Friday, April 25, 2014
Martin McDonagh’s 1996 play, first seen here at the Public in 1998, affirms its classic status in this absolutely splendid production from the Michael Grandage Company which has been imported intact after its West End run.
Daniel Radcliffe who, with each new film and stage project, impresses with both his career choices and acting chops, is the above-the-title star, but this is a true ensemble piece, and to Radcliffe’s credit, he’s just an integral part of a very accomplished whole.
Set in 1934 on the island of Inishmaan where, nearby, filmmaker Robert Flaherty is filming his classic “The Man of Aran” documentary, the play focuses on a fictitious group of residents whose lives are affected by the filming.
Radcliffe is the handicapped titular orphaned character, mocked by most of the townsfolk as “Crippled Billy,” and raised by his two adoptive aunts, Eileen (Gillian Hanna) and Kate (Ingrid Craigie), the old biddies who run the local supply store. They are frequently visited by the boastful Johnnypateenmike (Pat Shortt), the town gossip who prides himself on imparting the latest news, whether a neighboring feud, the death of an animal, or a dreadful disease, in return for a few eggs. He’s a caregiver of sorts to his old mother (June Watson) whom he plies with liquor in hopes of bumping her off. She, for her part, lives for the day she’ll see him in his coffin. Gary Lilburn plays the doctor who stubbornly refuses to breach patient confidentiality even under extreme pressure from the voracious Johnnypateen.
Then there are the McCormick siblings: mean-spirited Helen (Sarah Greene) who’s given to breaking eggs on people’s heads and worse, and the sweet-natured but dim-witted Bartley (Conor MacNeill) who has a perennial craving for sweets.
It is Johnnypateen, of course, who informs everyone of the Hollywood crew on the neighboring island of Inishmore, a revelation that prompts Billy to fake a grim doctor’s note indicating that he has only a few months to live, so that boatman Babbybobby (Padraic Delaney) will be persuaded to row him to the filming site, an action which will lead to surprising results.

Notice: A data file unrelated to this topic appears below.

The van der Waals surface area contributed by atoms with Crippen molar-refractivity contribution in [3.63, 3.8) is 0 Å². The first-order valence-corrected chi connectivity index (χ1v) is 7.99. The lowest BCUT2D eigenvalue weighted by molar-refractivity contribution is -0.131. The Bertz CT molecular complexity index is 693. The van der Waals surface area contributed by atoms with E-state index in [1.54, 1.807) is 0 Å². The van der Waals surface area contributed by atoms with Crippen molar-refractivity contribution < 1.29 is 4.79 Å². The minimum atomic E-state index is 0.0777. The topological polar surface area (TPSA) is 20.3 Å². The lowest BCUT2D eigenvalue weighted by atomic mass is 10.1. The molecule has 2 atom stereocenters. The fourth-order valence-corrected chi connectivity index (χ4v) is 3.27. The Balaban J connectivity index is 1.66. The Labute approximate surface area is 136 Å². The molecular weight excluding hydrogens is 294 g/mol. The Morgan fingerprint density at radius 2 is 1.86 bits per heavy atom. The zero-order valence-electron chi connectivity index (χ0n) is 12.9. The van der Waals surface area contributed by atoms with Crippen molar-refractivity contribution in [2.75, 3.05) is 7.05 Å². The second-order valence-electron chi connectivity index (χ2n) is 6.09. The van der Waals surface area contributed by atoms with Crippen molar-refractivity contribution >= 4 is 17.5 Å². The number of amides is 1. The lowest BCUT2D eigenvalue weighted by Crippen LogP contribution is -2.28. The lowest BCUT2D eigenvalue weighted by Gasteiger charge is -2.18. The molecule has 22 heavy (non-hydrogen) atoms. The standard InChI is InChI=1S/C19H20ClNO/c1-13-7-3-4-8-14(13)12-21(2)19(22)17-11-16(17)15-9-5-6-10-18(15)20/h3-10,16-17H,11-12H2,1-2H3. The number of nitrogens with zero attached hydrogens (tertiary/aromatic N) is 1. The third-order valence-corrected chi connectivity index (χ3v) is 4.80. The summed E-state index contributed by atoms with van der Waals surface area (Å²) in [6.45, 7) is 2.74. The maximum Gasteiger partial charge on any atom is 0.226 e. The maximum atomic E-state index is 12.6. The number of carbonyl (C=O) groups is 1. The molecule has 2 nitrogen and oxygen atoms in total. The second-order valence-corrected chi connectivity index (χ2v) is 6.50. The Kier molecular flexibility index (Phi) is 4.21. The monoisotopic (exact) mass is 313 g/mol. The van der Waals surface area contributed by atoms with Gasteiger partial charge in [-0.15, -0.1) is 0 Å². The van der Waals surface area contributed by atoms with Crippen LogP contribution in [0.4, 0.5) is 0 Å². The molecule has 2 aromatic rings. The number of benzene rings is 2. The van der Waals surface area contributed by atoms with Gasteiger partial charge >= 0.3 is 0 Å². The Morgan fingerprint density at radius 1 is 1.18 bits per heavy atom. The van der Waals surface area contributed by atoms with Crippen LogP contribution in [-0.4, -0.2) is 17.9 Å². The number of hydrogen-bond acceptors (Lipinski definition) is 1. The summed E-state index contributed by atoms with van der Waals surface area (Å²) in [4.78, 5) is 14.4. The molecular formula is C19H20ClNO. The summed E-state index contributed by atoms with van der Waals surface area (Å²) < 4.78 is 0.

I won’t say any more about the plot as McDonagh’s twists and turns are part of the ingenious fun, but the dialogue is so flavorsome and his take on the cruelties of human nature are so spot-on that one willingly suspends disbelief for the rest, as one does in the hands of a master dramatist which McDonagh most assuredly is. For all the cruelty of McDonagh’s characters, it’s easy to overlook the very real kindnesses which he shows can co-exist in human nature. Seeing this revival reminds us that McDonagh’s been too long absent from the theater.
The performances are enormously entertaining and authentic, as masterfully directed by Grandage. It feels akin to seeing O’Casey or Synge done by the Abbey or the Gate. The Michael Grandage Company (formed only in 2012), is clearly off to an auspicious start with productions such as this.
Christopher Oram’s sets and costumes, Paule Constable’s lighting, and Alex Baranowski’s music and sound design create a vivid sense of atmosphere.
(Cort Theatre, 138 West 48th Street; 212-239-6200 or www.Telecharge.com.; through July 20.)
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